Disparity in Racial Disparity Data in the Head and Neck Cancer Population


Disparity in Racial Disparity Data in the Head and Neck Cancer Population

Corresponding authorDr. Pedram Daraei, Emory University Department of Otolaryngology-Head and Neck Surgery Emory, 550 Peachtree Street NE, Medical Office Tower, 11th Floor, GA 30308, , Atlanta ;
Tel: (404) 778-3381; Fax: (404) 778-4295; Email: pdaraei@emory.edu
Keywords: Head and neck cancer, socioeconomic, race, disparity, survival.
Dr. Charles E Moore, Emory University Department of Otolaryngology-Head and Neck Surgery Emory, 550 Peachtree Street NE, Medical Office Tower, 11th Floor, GA 30308, , Atlanta ;Tel: (404) 778-3381Head and neck cancers are an overall rare but debilitating collection of disease processes that invariably affect patient quality of life. The head and neck region is unique in that dysfunction often interferes with multiple senses, impairs different forms of communication, in addition to vital functions such as breathing and swallowing. Although head and neck cancer is infrequent overall with approximately 55,070 new cases diagnosed yearly [1], the significant comorbidities associated with this subset of cancer are profound. For this reason early, goal-directed treatment is paramount.The field of otolaryngology continues to expand. This is particularly the case in oncologic subspecialties, with increasinglymore fellowship trained surgeons graduating to care for a head and neck cancer population that will likely begin to growwithin the next decade due to the increasing incidence of HPV related cancer. Unfortunately, even as more eyes turn to thisdebilitating subset of cancer, one glaring disparity, racial disparity, remains obvious.

Racial disparity in the head and neck cancer population has been extensively studied and documented, particularly whencomparing the African-American and White populations. Prevalence remains similar between the two populations, but a significant difference in survival rates, overall survival, and stage at diagnosis persists [2-5]. Socioeconomic determinants such as insurance status contribute to the disparity seen between the African-American and White populations [4]. In addition, low levels of public knowledge, lack of knowledge of specific risk factors, and a sense of mistrust make it more difficult to completely close the gap [6-8].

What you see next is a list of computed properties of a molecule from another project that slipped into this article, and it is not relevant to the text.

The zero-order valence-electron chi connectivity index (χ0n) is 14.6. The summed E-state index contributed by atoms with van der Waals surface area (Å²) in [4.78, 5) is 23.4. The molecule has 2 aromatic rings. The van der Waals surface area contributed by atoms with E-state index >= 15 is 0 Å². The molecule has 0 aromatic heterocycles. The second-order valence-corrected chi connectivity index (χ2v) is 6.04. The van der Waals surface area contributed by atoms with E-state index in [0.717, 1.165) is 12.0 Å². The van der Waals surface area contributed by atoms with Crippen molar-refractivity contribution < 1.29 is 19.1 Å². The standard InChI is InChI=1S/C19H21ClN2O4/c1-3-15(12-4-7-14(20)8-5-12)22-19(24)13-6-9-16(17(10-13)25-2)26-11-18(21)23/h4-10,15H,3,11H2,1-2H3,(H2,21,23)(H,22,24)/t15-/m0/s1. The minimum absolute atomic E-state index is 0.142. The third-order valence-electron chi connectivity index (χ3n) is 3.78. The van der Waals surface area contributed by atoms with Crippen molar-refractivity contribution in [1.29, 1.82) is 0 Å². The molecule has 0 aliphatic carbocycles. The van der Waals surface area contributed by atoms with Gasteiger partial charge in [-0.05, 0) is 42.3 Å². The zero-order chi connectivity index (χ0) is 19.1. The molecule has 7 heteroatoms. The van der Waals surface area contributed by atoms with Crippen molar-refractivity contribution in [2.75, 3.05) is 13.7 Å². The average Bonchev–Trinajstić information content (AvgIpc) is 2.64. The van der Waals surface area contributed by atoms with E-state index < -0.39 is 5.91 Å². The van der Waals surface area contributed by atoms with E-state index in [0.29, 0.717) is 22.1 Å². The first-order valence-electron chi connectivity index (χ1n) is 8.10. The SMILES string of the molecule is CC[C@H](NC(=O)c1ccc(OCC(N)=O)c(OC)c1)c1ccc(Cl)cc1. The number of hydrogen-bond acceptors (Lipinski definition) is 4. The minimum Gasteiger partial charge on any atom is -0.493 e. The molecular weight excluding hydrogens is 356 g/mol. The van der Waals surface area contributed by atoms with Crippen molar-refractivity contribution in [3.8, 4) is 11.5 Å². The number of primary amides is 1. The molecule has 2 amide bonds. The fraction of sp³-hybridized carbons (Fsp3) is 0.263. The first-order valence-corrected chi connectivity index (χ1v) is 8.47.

The majority of the literature on racial disparity in head and neck cancer focuses on African-Americans in the United States,but fails to define other large minority populations, specifically, Hispanics. Hispanics comprise 17% of the United States population, whereas African-Americans represent 15% of the United States population [9]. Still, comprehensive cancer databases such as the SEER Database do not detail many data points for the Hispanic population when compared to the White and African-American populations [10].

In well-differentiated thyroid cancer, Hispanic patients present with localized disease at a lower rate than do White orAfrican-American patients (57.9% vs. 69.5, 76.0%) and present with regional metastasis at a higher rate (35.6% vs. 16.7,26.3%). Interestingly, in this same cohort of patients, Hispanics were among the highest in overall survival after adjustingfor demographics, stage, and treatment variables [11]. Hispanics also have less access to surgeons with high case volumes  for thyroid and parathyroid surgery when compared to White patients [12]. This same study demonstrated improved outcomes in patients who were cared for by surgeons with high surgical volumes.